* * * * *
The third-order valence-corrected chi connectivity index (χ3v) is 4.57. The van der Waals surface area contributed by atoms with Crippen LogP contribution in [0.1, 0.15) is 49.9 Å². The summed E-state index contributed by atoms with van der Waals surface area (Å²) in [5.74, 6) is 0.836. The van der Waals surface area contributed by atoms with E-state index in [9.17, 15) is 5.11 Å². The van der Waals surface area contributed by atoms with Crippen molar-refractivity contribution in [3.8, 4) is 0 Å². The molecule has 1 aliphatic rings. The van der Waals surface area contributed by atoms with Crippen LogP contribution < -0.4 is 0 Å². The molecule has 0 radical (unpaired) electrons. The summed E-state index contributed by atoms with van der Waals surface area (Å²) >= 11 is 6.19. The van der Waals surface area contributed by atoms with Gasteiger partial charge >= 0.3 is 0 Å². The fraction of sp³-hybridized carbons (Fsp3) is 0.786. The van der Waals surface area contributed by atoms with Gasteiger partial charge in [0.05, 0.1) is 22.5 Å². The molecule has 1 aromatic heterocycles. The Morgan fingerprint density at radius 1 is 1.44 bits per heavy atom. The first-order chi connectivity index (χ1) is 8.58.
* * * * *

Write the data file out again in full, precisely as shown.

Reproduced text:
The third-order valence-corrected chi connectivity index (χ3v) is 4.57. The van der Waals surface area contributed by atoms with Crippen LogP contribution in [0.1, 0.15) is 49.9 Å². The summed E-state index contributed by atoms with van der Waals surface area (Å²) in [5.74, 6) is 0.836. The van der Waals surface area contributed by atoms with E-state index in [9.17, 15) is 5.11 Å². The van der Waals surface area contributed by atoms with Crippen molar-refractivity contribution in [3.8, 4) is 0 Å². The molecule has 1 aliphatic rings. The van der Waals surface area contributed by atoms with Crippen LogP contribution < -0.4 is 0 Å². The molecule has 0 radical (unpaired) electrons. The summed E-state index contributed by atoms with van der Waals surface area (Å²) >= 11 is 6.19. The van der Waals surface area contributed by atoms with Gasteiger partial charge >= 0.3 is 0 Å². The fraction of sp³-hybridized carbons (Fsp3) is 0.786. The van der Waals surface area contributed by atoms with Gasteiger partial charge in [0.05, 0.1) is 22.5 Å². The molecule has 1 aromatic heterocycles. The Morgan fingerprint density at radius 1 is 1.44 bits per heavy atom. The first-order chi connectivity index (χ1) is 8.58.